Quantifying Risk Under the Watchful Eye of Government

The meltdown of America’s (and the world’s) financial sector has caused attention to be focused on the role of the credit rating agencies. It seems pretty clear that the system we are all familiar with is archaic and, to put it politely, less than reliable. As it happens, quantitative risk analysis is a science that has made great strides in recent years, but that progress was not reflected in the traditional credit ratings on which, with hindsight, far too much reliance was placed.

This analysis, by Kamakura Corporation, is self-interested but, I think, accurate. It contrasts the insights of modern risk analysis with the outmoded techniques of the rating agencies. I don’t think it’s available on the web, but you can read it by clicking on the pages below:

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Some excerpts:

*Bear Stearns, rated A+ as recently as October 2007, was rescued in a Federal Reserve-assisted transaction by JPMorganChase on March 14, 2008.
*AAA-rated FNMA [Fannie Mae] was put into receivership on September 7, 2008.
*AAA-rated FHLMC [Freddy Mac] was put into receivership on September 7, 2008.
*Lehman Brothers declared bankruptcy on September 15, 2008, but it had been rated A+ in May 2008.
*AIG, which had been rated AAA as recently as 2005, was rescued by the U.S. government on September 16, 2008.
*Kaupthing Bank, rated AAA as recently as February 2007, was nationalized by the Icelandic government on October 9, 2008.
*Wachovia, rted AA- in June 2008, was “purchased” by Citigroup on September 29 in a distressed merger, only to sell later at a higher price to Wells Fargo.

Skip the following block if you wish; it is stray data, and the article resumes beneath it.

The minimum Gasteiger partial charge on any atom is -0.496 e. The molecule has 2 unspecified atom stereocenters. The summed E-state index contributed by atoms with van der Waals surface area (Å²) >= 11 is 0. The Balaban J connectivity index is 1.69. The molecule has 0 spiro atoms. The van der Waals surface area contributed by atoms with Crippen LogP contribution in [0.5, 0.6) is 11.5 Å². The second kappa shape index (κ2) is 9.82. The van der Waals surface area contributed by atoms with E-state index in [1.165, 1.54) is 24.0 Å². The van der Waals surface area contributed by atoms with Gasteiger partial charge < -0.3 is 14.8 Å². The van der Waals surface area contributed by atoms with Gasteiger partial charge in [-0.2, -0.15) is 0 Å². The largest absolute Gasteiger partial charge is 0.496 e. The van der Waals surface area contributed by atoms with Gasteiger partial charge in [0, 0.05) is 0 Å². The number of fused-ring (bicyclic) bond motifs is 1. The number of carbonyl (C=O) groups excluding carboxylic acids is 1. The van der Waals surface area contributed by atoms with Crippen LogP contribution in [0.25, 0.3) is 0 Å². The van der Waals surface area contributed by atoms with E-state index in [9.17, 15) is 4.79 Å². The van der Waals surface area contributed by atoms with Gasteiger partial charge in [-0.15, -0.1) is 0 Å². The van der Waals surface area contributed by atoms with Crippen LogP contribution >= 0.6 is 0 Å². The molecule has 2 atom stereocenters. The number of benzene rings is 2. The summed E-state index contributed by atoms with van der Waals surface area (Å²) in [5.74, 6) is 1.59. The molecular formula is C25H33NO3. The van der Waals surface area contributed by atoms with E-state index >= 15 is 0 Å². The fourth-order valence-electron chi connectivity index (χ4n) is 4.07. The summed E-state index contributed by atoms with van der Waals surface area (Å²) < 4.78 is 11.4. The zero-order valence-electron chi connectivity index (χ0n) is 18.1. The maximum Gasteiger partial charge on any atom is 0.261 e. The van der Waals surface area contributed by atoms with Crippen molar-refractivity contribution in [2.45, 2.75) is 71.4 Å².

*Citigroup, rated AA as recently as December 2007, was rescued by the U.S. government on November 23, 2008.

This chart contrasts the credit agencies’ belated recognition of Enron’s problems with predictive default analysis; click to enlarge:

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What is most troubling about this story is the role played by politics. Congress was not just an observer of the real estate/bank meltdown, it was an active participant that played a role which, with hindsight, we can all agree was both discreditable and corrupt:

Why were both rating agencies still rating FNMA and FHLMC AAA? National politics. A downgrade of the two “government sponsored enterprises” to BB (which the average behavior of the rating agencies would have dictated) might have–after the fact–been argued to be the “cause” of their failure, sure to be condemned by the CEOs of both firms and by senior government officials. This rating firms’ reluctance to downgrade FNMA’s and FHLMC’s debt is understandable–no business wants to be singled out for criticism by the government, even if they are correct in their credit assessment.

The failure of credit rating agencies to accurately assess the risk of default is an important aspect of the history of the current crisis. If this failure was the result of a reasonable fear of antagonizing a nearly all-powerful Congress, it is one more way in which misguided government policy and excessive government power created the perfect storm that we are now experiencing.

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